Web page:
Cities trapped by GDPR

Aug 10, 2022

Cities and municipalities in the Czech Republic have approached the obligations arising from the right to the protection of personal data differently. If we look away from those who have only formally secured DPOs position and rely on the absence of fines, we come to a smaller group of those with an honest approach and a genuine effort to secure a range of responsibilities. But they often fail in many situations. 

In our practice, we often encounter the reluctance of information system suppliers. The vast majority of them do not understand much about personal data protection, have no legal background and rely on the fact that until now, no city or municipality asked anything similar. At best, they offer a pre-prepared formal processing contract, which, however, usually lacks a number of GDPR obligations. Very often they also forget about the proper regulation of liability for damage or try to limit their liability. The very first question of identification of the nature of processing operations, ie: whether or not they are processing or controlling operations, is often the subject of months of discussions. In the event of problems, cities do not get the cooperation needed. It is thus only possible to terminate the existing contractual relations and secure a new system supplier.  However, the problem is that such changes are often organisationally, legally and practically very demanding. In addition, there is often a lack of sufficient competition in the market. In some cases, there is a project financed by grants, where there is no other possibility – based on the reluctance of the processor/controller to solve problems – than to terminate it. The external or internal data protection officers thus get into trouble, because during almost every action/inspection he or she encounters shortcomings and reluctance on the side of the city’s suppliers. And these cities are subsequently disproportionately burdened by the “longing” of suppliers towards person of their DPO. In the end, the DPOs gradually come to the conclusion that it is better to stick to the maxim – whoever does nothing, will not spoil anything. By being inactive, they will not cause difficulties for themselves. Those who are more ingenious keep issuing opinions on individual information systems, where they describe legal shortcomings and submit them to the controller in order to meet their obligations, at least to a minimum amount. Cities put these opinions into a drawer and so the show goes on.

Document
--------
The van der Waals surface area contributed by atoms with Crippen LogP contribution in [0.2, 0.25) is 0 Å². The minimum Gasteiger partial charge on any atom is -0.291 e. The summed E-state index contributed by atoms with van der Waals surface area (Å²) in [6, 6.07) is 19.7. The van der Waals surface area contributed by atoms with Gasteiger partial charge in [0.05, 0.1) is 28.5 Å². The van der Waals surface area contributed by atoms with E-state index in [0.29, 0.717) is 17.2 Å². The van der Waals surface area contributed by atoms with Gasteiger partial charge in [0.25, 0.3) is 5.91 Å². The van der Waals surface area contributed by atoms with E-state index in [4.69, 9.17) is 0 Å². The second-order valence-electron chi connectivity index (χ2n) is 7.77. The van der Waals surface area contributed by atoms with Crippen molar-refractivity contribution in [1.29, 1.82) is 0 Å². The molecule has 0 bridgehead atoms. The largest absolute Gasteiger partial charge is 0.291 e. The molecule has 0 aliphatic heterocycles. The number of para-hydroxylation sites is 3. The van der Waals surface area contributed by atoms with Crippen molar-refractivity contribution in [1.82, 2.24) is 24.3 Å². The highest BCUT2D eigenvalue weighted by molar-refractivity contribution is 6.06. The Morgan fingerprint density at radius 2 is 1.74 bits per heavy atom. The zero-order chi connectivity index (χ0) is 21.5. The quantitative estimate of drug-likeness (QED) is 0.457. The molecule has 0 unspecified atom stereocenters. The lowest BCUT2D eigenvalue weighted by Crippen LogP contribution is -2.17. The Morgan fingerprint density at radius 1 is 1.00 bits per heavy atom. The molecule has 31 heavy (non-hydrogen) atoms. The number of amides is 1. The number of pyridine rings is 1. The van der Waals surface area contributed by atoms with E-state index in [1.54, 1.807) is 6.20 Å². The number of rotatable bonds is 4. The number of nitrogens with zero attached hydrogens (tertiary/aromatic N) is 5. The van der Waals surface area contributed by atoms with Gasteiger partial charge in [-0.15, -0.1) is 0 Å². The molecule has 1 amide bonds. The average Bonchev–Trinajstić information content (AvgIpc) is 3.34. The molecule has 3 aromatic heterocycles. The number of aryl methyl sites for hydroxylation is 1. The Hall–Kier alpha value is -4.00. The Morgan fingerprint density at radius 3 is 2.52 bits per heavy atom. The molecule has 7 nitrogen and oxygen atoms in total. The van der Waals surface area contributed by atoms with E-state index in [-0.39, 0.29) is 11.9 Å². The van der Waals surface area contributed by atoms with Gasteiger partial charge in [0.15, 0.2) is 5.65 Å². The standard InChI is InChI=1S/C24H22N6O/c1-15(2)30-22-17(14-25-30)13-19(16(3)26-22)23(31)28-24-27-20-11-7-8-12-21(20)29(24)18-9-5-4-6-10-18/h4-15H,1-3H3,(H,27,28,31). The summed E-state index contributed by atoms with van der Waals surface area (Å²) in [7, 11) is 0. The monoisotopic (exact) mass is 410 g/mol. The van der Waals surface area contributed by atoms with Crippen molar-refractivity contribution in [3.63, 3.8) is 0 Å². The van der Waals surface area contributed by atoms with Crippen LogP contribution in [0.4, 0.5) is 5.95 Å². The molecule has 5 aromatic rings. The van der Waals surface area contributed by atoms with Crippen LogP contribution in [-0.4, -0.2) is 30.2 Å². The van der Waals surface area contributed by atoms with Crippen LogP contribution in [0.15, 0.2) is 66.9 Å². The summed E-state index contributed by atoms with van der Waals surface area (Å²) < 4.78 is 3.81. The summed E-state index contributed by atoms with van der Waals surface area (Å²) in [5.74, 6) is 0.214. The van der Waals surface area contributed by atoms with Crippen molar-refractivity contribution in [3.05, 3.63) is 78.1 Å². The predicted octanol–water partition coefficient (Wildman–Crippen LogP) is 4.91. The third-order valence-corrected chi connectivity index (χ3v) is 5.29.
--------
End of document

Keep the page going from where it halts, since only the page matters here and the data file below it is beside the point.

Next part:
The reader of this article could ask about suppliers of which information systems are we talking. We have experience with suppliers of library systems, client profiles, Smart Cities Systems, systems designed for informing citizens via SMS messages, school registers, suppliers of information systems used for state file service management, etc. Cities rarely find a supplier with whom they have very positive cooperation. The question is, what about that? Cities have only minimal space and willingness to address this issue. Double, when they do not need to fear that they could face a fine for breach of data protection obligations. Suppliers rely on the fact that cities cannot receive a fine, so there will be no damage to compensate…. 

P.S. The GDPR Conference, with a panel discussion focused on public administration, which will take place on October 6, 2022 in Prague, will focus on these and similar topics. The Czech Data Protection Association organises the conference.

Author: Bc. Radek Kubíček, MBA works as a DPO with a focus on public administration. He is a member of the expert commission for public and state administration, commission for education of Czech Data Protection Association, and founder of the “Safe public authority” and “Safe Organization” project.

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